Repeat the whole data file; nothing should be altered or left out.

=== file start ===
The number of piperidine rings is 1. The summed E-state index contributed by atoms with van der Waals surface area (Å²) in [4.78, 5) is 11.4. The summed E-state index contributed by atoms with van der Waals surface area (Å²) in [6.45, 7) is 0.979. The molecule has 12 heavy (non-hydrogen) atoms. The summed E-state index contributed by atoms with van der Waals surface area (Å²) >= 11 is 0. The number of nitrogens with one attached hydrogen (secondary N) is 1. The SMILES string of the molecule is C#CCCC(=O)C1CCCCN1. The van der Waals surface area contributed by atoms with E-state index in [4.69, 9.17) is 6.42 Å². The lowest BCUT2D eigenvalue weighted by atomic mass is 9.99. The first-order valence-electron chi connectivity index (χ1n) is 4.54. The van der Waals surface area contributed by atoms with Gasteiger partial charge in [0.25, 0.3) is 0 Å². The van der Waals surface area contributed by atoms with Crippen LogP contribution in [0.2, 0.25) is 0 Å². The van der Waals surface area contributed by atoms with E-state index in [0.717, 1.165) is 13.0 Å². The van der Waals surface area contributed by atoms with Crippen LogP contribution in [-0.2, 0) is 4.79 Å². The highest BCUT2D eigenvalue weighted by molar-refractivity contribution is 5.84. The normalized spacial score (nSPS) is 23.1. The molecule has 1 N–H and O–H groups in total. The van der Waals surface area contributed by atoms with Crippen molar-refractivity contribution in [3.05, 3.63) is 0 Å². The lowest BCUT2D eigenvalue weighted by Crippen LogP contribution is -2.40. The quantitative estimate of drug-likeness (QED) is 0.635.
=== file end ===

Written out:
The number of piperidine rings is 1. The summed E-state index contributed by atoms with van der Waals surface area (Å²) in [4.78, 5) is 11.4. The summed E-state index contributed by atoms with van der Waals surface area (Å²) in [6.45, 7) is 0.979. The molecule has 12 heavy (non-hydrogen) atoms. The summed E-state index contributed by atoms with van der Waals surface area (Å²) >= 11 is 0. The number of nitrogens with one attached hydrogen (secondary N) is 1. The SMILES string of the molecule is C#CCCC(=O)C1CCCCN1. The van der Waals surface area contributed by atoms with E-state index in [4.69, 9.17) is 6.42 Å². The lowest BCUT2D eigenvalue weighted by atomic mass is 9.99. The first-order valence-electron chi connectivity index (χ1n) is 4.54. The van der Waals surface area contributed by atoms with Gasteiger partial charge in [0.25, 0.3) is 0 Å². The van der Waals surface area contributed by atoms with Crippen LogP contribution in [0.2, 0.25) is 0 Å². The van der Waals surface area contributed by atoms with E-state index in [0.717, 1.165) is 13.0 Å². The van der Waals surface area contributed by atoms with Crippen LogP contribution in [-0.2, 0) is 4.79 Å². The highest BCUT2D eigenvalue weighted by molar-refractivity contribution is 5.84. The normalized spacial score (nSPS) is 23.1. The molecule has 1 N–H and O–H groups in total. The van der Waals surface area contributed by atoms with Crippen molar-refractivity contribution in [3.05, 3.63) is 0 Å². The lowest BCUT2D eigenvalue weighted by Crippen LogP contribution is -2.40. The quantitative estimate of drug-likeness (QED) is 0.635.